Summer has arrived, and millions around the world are retreating to cooler, calmer, and more bucolic destinations. Now, more than any other time of the year, we’re reminded that architecture and design have an inextricable connection to the surrounding natural environment; the most beautiful buildings are often complemented by carefully considered landscapes that, together, create a cohesive and coherent sense of place. With this in mind, I was especially inspired by garden and landscape designer Matthew Wilson’s recent piece The Visionaries behind UK’s Studley Royal and Italy’s Villa d’Estein the Financial Times Weekend House & Home section (my weekly bible!).
Studley Royal park (Image Source: Fountains Abbey and Studley Royal / National Trust)
Wilson’s article explores the remarkable parallel histories of Studley Royal park and Villa d’Este, two water gardens that were built over 150 apart amidst financial calamity. The patrons of each garden – John Aislabie and Cardinal Ippolito II d’Este, respectively – were enormously powerful and considerably tragic figures of their time. Yet each made an indelible contribution to landscape design that continues to inspire today. Indeed, both Studley Royal park and Villa d’Este are now UNESCO World Heritage sites, an indication of their vast impact worldwide.
Video featuring Studley Royal park by the National Trust in the North of England
Aerial view of Studley Royal park’s geometric water features (Image Source: Pinterest)
Water gardens at Studley Royal (Image Source: Gardenvisit.com)
The ruins of Fountains Abbey, a former Cistercian monastery originally founded in the 12th Century (Image Source: Wikipedia / Mike Peel)
Over 200 years before Aislabie began building his magnificent water gardens, Ippolito II d’Este was born in Ferrara, Italy in 1509 as the second son of the Duke of Ferrara and Lucrezia Borgia. D’Este, who emerged as one of the wealthiest cardinals of the Renaissance, hired classical scholar and artist Pirro Ligorio to envisage a villa in Tivoli to rival “anything built by the Romans.” Work began on the villa in 1560, and although d’Este burned through his fortune by 1572 before it could be completed, it is impossible to not be impressed by his “lavish vision.” Today, Villa d’Este features 364 water jets, 398 waterspouts, 64 waterfalls, and 220 basins.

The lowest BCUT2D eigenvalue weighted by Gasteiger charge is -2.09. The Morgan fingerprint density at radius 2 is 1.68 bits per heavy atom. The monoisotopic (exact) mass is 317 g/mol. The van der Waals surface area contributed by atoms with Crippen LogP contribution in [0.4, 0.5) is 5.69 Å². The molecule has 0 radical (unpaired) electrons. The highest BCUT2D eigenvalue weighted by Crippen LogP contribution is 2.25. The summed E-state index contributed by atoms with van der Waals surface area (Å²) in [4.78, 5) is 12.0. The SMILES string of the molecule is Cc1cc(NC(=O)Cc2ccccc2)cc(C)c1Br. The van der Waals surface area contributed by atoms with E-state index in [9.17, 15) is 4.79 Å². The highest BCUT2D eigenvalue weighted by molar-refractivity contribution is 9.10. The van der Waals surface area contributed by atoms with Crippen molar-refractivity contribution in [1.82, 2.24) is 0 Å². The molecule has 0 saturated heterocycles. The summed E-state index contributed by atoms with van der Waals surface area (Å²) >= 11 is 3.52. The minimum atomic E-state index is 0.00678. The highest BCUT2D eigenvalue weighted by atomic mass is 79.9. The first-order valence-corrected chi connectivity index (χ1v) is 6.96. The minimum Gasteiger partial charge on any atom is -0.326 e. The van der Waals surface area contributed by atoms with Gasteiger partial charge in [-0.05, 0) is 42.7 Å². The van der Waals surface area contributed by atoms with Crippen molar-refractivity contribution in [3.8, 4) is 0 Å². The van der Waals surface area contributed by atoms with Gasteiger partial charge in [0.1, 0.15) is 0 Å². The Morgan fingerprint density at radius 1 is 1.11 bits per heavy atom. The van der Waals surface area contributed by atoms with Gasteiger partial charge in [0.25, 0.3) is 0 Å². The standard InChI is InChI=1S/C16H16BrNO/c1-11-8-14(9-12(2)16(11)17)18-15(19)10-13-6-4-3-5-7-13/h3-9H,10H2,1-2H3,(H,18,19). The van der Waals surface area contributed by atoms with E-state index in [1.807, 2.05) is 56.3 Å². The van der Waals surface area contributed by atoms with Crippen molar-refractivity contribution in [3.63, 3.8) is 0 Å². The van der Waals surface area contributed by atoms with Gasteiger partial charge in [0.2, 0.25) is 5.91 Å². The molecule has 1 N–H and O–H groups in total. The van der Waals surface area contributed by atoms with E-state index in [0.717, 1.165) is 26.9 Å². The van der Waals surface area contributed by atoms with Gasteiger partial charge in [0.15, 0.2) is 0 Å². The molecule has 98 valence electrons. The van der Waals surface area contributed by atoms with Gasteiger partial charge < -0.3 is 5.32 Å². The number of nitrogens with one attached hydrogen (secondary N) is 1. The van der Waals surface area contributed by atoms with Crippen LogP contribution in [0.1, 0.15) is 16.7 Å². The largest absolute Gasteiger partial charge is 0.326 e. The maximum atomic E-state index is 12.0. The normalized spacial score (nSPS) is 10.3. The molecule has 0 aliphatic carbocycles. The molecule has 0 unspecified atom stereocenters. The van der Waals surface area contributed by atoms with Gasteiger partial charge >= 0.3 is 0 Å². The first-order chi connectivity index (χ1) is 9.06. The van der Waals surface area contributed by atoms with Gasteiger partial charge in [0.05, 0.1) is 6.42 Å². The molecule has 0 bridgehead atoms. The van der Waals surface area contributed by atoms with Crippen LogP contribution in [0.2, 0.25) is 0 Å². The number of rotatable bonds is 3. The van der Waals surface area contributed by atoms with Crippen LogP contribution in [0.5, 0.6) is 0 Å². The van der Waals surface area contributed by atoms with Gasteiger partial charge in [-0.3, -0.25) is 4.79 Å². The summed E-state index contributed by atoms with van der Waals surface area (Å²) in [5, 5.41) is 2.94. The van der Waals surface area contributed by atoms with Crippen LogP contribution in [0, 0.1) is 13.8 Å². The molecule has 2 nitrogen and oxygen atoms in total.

The Hundred Fountains, Villa d’Este
One of the most remarkable characteristics about these two gardens – one British and the other Italian – is that they were both created before the advent of the pumping mechanism, and therefore depend entirely on gravity and the engineering of existing bodies of water to create the final designs. It is also remarkable that they are both so well preserved, despite the financial constraints and turbulent transfers of ownership that plagued both locations following the deaths of Aislabie and d’Este.
Construction of Villa d’Este was never completed
Villa d’Este continues to serve as a vital source of inspiration for students, practitioners, and enthusiasts of classicism. Earlier this month participants on the ICAA’s annual Christopher H. Browne Rome Drawing Tour visited the garden, where they created sketches and watercolor drawings inspired by the site’s exceptional beauty. The tour, which is named in honor of the ICAA’s late Trustee, Mr. Christopher H. Browne, also visited nearby Villa Hadriana, which served as an inspiration for d’Este (as well as a source for statues and marble).
Watercolor sketches of Villa d’Este by Christopher H. Browne Rome Drawing Tour student Elena Belova
There is a clear and essential link between the landscape and its complex relationship to the buildings and spaces we inhabit; this indispensible connection between architecture, landscape design, and the many other disciplines that contribute to our built environment represents a key component of the ICAA’s mission. Successful design recognizes the interplay of each of these unique elements, allowing them to work together in synthesis.